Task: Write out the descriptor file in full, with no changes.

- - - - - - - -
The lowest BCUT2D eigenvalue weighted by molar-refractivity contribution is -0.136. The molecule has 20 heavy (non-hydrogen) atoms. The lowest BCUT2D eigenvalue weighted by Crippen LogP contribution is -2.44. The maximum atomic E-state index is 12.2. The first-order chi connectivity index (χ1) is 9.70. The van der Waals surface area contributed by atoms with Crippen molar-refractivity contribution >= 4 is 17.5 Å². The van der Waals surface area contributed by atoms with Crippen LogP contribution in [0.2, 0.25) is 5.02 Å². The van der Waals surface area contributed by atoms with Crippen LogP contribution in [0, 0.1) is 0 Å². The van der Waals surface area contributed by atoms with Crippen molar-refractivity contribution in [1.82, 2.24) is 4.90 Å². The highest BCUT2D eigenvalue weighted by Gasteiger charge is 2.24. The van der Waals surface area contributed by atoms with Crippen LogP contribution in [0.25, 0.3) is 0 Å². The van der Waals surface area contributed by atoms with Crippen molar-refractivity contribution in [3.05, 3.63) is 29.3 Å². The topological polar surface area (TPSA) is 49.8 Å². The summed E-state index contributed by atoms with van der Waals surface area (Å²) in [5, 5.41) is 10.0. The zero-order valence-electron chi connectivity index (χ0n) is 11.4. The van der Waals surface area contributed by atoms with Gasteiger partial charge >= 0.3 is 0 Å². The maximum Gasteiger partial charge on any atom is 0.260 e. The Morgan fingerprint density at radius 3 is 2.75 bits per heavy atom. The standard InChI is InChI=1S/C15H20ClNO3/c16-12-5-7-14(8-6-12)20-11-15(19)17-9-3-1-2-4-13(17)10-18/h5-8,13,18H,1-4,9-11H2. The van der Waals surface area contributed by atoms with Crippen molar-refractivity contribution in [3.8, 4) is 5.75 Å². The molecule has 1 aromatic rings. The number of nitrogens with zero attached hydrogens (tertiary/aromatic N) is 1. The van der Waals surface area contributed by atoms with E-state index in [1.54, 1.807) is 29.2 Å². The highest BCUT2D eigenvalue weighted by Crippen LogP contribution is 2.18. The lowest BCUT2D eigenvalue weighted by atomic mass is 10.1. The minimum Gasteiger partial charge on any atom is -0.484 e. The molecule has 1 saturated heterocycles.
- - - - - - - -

The lowest BCUT2D eigenvalue weighted by molar-refractivity contribution is -0.136. The molecule has 20 heavy (non-hydrogen) atoms. The lowest BCUT2D eigenvalue weighted by Crippen LogP contribution is -2.44. The maximum atomic E-state index is 12.2. The first-order chi connectivity index (χ1) is 9.70. The van der Waals surface area contributed by atoms with Crippen molar-refractivity contribution >= 4 is 17.5 Å². The van der Waals surface area contributed by atoms with Crippen LogP contribution in [0.2, 0.25) is 5.02 Å². The van der Waals surface area contributed by atoms with Crippen LogP contribution in [0, 0.1) is 0 Å². The van der Waals surface area contributed by atoms with Crippen molar-refractivity contribution in [1.82, 2.24) is 4.90 Å². The highest BCUT2D eigenvalue weighted by Gasteiger charge is 2.24. The van der Waals surface area contributed by atoms with Crippen LogP contribution in [0.25, 0.3) is 0 Å². The van der Waals surface area contributed by atoms with Crippen molar-refractivity contribution in [3.05, 3.63) is 29.3 Å². The topological polar surface area (TPSA) is 49.8 Å². The summed E-state index contributed by atoms with van der Waals surface area (Å²) in [5, 5.41) is 10.0. The zero-order valence-electron chi connectivity index (χ0n) is 11.4. The van der Waals surface area contributed by atoms with Gasteiger partial charge >= 0.3 is 0 Å². The maximum Gasteiger partial charge on any atom is 0.260 e. The Morgan fingerprint density at radius 3 is 2.75 bits per heavy atom. The standard InChI is InChI=1S/C15H20ClNO3/c16-12-5-7-14(8-6-12)20-11-15(19)17-9-3-1-2-4-13(17)10-18/h5-8,13,18H,1-4,9-11H2. The van der Waals surface area contributed by atoms with Crippen molar-refractivity contribution in [3.8, 4) is 5.75 Å². The molecule has 1 aromatic rings. The number of nitrogens with zero attached hydrogens (tertiary/aromatic N) is 1. The van der Waals surface area contributed by atoms with E-state index in [1.54, 1.807) is 29.2 Å². The highest BCUT2D eigenvalue weighted by Crippen LogP contribution is 2.18. The lowest BCUT2D eigenvalue weighted by atomic mass is 10.1. The minimum Gasteiger partial charge on any atom is -0.484 e. The molecule has 1 saturated heterocycles.